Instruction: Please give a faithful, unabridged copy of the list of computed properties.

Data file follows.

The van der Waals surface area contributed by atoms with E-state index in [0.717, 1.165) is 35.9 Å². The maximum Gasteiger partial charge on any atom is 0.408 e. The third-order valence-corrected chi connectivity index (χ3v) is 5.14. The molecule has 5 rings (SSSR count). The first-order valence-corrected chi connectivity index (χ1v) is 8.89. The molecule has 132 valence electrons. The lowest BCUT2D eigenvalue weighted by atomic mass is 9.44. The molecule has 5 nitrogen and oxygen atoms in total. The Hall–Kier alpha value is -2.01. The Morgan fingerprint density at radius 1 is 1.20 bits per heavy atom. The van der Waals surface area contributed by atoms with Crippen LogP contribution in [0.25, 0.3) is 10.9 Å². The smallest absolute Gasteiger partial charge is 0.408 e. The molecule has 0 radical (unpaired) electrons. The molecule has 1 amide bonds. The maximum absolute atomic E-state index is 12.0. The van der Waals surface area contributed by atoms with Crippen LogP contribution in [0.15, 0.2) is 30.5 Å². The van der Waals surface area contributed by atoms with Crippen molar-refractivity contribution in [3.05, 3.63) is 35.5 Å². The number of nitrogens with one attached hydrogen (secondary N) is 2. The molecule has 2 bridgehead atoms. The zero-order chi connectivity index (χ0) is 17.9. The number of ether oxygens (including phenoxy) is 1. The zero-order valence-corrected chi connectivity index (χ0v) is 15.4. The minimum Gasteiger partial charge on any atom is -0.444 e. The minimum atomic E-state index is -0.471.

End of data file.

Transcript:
The van der Waals surface area contributed by atoms with E-state index in [0.717, 1.165) is 35.9 Å². The maximum Gasteiger partial charge on any atom is 0.408 e. The third-order valence-corrected chi connectivity index (χ3v) is 5.14. The molecule has 5 rings (SSSR count). The first-order valence-corrected chi connectivity index (χ1v) is 8.89. The molecule has 132 valence electrons. The lowest BCUT2D eigenvalue weighted by atomic mass is 9.44. The molecule has 5 nitrogen and oxygen atoms in total. The Hall–Kier alpha value is -2.01. The Morgan fingerprint density at radius 1 is 1.20 bits per heavy atom. The van der Waals surface area contributed by atoms with Crippen LogP contribution in [0.25, 0.3) is 10.9 Å². The smallest absolute Gasteiger partial charge is 0.408 e. The molecule has 0 radical (unpaired) electrons. The molecule has 1 amide bonds. The maximum absolute atomic E-state index is 12.0. The van der Waals surface area contributed by atoms with Crippen LogP contribution in [0.15, 0.2) is 30.5 Å². The van der Waals surface area contributed by atoms with Crippen molar-refractivity contribution in [3.05, 3.63) is 35.5 Å². The number of nitrogens with one attached hydrogen (secondary N) is 2. The molecule has 2 bridgehead atoms. The zero-order chi connectivity index (χ0) is 17.9. The number of ether oxygens (including phenoxy) is 1. The zero-order valence-corrected chi connectivity index (χ0v) is 15.4. The minimum Gasteiger partial charge on any atom is -0.444 e. The minimum atomic E-state index is -0.471.